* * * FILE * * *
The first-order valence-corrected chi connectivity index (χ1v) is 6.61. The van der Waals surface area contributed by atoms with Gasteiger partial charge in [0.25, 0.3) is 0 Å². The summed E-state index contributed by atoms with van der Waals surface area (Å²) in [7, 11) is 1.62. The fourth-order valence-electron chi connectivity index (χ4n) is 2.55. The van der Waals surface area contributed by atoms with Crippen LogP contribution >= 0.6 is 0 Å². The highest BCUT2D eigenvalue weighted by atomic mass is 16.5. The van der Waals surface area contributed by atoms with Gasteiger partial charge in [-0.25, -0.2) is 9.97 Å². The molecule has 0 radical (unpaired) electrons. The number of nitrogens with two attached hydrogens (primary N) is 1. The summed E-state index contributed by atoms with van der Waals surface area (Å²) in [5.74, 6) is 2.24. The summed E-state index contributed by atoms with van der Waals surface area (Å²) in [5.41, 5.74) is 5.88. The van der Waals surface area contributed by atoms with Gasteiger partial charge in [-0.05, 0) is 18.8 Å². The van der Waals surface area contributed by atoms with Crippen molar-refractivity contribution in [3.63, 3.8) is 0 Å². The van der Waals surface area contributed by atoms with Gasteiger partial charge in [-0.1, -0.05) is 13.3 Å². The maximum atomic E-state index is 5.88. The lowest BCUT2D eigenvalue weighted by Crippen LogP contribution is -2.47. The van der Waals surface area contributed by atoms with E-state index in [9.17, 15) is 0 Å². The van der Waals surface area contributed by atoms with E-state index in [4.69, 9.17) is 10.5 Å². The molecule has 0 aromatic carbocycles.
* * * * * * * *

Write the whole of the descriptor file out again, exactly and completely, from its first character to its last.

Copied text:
The first-order valence-corrected chi connectivity index (χ1v) is 6.61. The van der Waals surface area contributed by atoms with Gasteiger partial charge in [0.25, 0.3) is 0 Å². The summed E-state index contributed by atoms with van der Waals surface area (Å²) in [7, 11) is 1.62. The fourth-order valence-electron chi connectivity index (χ4n) is 2.55. The van der Waals surface area contributed by atoms with Crippen LogP contribution >= 0.6 is 0 Å². The highest BCUT2D eigenvalue weighted by atomic mass is 16.5. The van der Waals surface area contributed by atoms with Gasteiger partial charge in [-0.25, -0.2) is 9.97 Å². The molecule has 0 radical (unpaired) electrons. The number of nitrogens with two attached hydrogens (primary N) is 1. The summed E-state index contributed by atoms with van der Waals surface area (Å²) in [5.74, 6) is 2.24. The summed E-state index contributed by atoms with van der Waals surface area (Å²) in [5.41, 5.74) is 5.88. The van der Waals surface area contributed by atoms with Gasteiger partial charge in [-0.05, 0) is 18.8 Å². The van der Waals surface area contributed by atoms with Crippen molar-refractivity contribution in [3.63, 3.8) is 0 Å². The van der Waals surface area contributed by atoms with Gasteiger partial charge in [-0.1, -0.05) is 13.3 Å². The maximum atomic E-state index is 5.88. The lowest BCUT2D eigenvalue weighted by Crippen LogP contribution is -2.47. The van der Waals surface area contributed by atoms with E-state index in [9.17, 15) is 0 Å². The van der Waals surface area contributed by atoms with E-state index in [4.69, 9.17) is 10.5 Å². The molecule has 0 aromatic carbocycles.